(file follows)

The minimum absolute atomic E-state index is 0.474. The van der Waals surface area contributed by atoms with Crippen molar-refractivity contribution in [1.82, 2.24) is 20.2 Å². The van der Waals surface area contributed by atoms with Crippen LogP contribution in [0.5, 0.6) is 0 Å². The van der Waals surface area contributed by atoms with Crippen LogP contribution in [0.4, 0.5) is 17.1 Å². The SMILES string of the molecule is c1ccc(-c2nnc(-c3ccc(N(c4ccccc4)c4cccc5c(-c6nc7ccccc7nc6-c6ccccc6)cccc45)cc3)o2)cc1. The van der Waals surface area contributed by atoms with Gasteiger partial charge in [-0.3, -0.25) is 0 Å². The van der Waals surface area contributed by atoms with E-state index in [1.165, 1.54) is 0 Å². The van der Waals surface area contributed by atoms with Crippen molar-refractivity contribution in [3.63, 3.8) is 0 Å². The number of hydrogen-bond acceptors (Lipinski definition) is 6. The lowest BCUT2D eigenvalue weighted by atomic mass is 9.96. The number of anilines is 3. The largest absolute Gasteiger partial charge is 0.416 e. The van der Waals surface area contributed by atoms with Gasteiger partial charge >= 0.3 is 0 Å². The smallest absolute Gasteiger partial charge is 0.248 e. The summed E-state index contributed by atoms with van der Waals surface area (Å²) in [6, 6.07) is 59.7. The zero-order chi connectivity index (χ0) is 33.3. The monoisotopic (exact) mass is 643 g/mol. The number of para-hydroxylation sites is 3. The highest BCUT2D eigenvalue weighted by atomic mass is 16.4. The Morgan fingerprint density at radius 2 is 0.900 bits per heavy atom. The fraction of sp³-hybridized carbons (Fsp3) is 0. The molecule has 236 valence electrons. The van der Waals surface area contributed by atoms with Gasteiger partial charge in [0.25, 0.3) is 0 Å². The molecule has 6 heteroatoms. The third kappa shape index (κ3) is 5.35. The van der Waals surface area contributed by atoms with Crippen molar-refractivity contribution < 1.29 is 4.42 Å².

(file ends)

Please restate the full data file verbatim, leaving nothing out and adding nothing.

The minimum absolute atomic E-state index is 0.474. The van der Waals surface area contributed by atoms with Crippen molar-refractivity contribution in [1.82, 2.24) is 20.2 Å². The van der Waals surface area contributed by atoms with Crippen LogP contribution in [0.5, 0.6) is 0 Å². The van der Waals surface area contributed by atoms with Crippen LogP contribution in [0.4, 0.5) is 17.1 Å². The SMILES string of the molecule is c1ccc(-c2nnc(-c3ccc(N(c4ccccc4)c4cccc5c(-c6nc7ccccc7nc6-c6ccccc6)cccc45)cc3)o2)cc1. The van der Waals surface area contributed by atoms with Gasteiger partial charge in [-0.3, -0.25) is 0 Å². The van der Waals surface area contributed by atoms with E-state index in [1.165, 1.54) is 0 Å². The van der Waals surface area contributed by atoms with Crippen molar-refractivity contribution in [3.63, 3.8) is 0 Å². The number of hydrogen-bond acceptors (Lipinski definition) is 6. The lowest BCUT2D eigenvalue weighted by atomic mass is 9.96. The number of anilines is 3. The largest absolute Gasteiger partial charge is 0.416 e. The van der Waals surface area contributed by atoms with Gasteiger partial charge >= 0.3 is 0 Å². The smallest absolute Gasteiger partial charge is 0.248 e. The summed E-state index contributed by atoms with van der Waals surface area (Å²) in [6, 6.07) is 59.7. The zero-order chi connectivity index (χ0) is 33.3. The monoisotopic (exact) mass is 643 g/mol. The number of para-hydroxylation sites is 3. The highest BCUT2D eigenvalue weighted by atomic mass is 16.4. The Morgan fingerprint density at radius 2 is 0.900 bits per heavy atom. The fraction of sp³-hybridized carbons (Fsp3) is 0. The molecule has 236 valence electrons. The van der Waals surface area contributed by atoms with Gasteiger partial charge in [0.25, 0.3) is 0 Å². The molecule has 6 heteroatoms. The third kappa shape index (κ3) is 5.35. The van der Waals surface area contributed by atoms with Crippen molar-refractivity contribution < 1.29 is 4.42 Å².